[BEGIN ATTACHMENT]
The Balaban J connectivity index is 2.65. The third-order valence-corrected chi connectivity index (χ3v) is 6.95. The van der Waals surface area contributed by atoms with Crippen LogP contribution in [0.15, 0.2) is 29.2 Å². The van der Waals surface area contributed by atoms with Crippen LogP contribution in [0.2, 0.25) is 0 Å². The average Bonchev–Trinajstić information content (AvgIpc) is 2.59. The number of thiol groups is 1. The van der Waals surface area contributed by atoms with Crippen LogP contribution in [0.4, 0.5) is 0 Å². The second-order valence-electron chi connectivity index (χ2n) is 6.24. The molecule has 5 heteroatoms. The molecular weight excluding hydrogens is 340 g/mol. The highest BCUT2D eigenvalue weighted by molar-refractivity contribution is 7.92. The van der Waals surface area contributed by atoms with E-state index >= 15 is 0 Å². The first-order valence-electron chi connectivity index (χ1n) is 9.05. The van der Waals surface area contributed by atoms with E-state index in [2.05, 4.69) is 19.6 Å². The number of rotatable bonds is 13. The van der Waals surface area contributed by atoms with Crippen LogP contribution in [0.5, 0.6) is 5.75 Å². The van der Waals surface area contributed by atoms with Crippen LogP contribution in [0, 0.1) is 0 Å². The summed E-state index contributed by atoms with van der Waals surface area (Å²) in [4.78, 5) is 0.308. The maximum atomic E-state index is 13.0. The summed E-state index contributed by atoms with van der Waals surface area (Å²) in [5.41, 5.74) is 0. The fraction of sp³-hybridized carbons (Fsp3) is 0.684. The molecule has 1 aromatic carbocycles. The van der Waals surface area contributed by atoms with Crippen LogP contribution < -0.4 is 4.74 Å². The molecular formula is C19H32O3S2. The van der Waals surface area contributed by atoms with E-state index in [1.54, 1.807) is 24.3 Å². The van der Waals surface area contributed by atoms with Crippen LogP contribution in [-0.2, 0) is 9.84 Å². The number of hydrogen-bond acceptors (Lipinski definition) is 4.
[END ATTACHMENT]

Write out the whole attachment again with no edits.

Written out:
The Balaban J connectivity index is 2.65. The third-order valence-corrected chi connectivity index (χ3v) is 6.95. The van der Waals surface area contributed by atoms with Crippen LogP contribution in [0.15, 0.2) is 29.2 Å². The van der Waals surface area contributed by atoms with Crippen LogP contribution in [0.2, 0.25) is 0 Å². The average Bonchev–Trinajstić information content (AvgIpc) is 2.59. The number of thiol groups is 1. The van der Waals surface area contributed by atoms with Crippen LogP contribution in [0.4, 0.5) is 0 Å². The second-order valence-electron chi connectivity index (χ2n) is 6.24. The molecule has 5 heteroatoms. The molecular weight excluding hydrogens is 340 g/mol. The highest BCUT2D eigenvalue weighted by molar-refractivity contribution is 7.92. The van der Waals surface area contributed by atoms with E-state index >= 15 is 0 Å². The first-order valence-electron chi connectivity index (χ1n) is 9.05. The van der Waals surface area contributed by atoms with E-state index in [2.05, 4.69) is 19.6 Å². The number of rotatable bonds is 13. The van der Waals surface area contributed by atoms with Crippen LogP contribution in [0.5, 0.6) is 5.75 Å². The van der Waals surface area contributed by atoms with Crippen LogP contribution in [0, 0.1) is 0 Å². The summed E-state index contributed by atoms with van der Waals surface area (Å²) in [4.78, 5) is 0.308. The maximum atomic E-state index is 13.0. The summed E-state index contributed by atoms with van der Waals surface area (Å²) in [5.41, 5.74) is 0. The fraction of sp³-hybridized carbons (Fsp3) is 0.684. The molecule has 1 aromatic carbocycles. The van der Waals surface area contributed by atoms with Crippen LogP contribution < -0.4 is 4.74 Å². The molecular formula is C19H32O3S2. The van der Waals surface area contributed by atoms with E-state index in [1.54, 1.807) is 24.3 Å². The van der Waals surface area contributed by atoms with Crippen LogP contribution in [-0.2, 0) is 9.84 Å². The number of hydrogen-bond acceptors (Lipinski definition) is 4.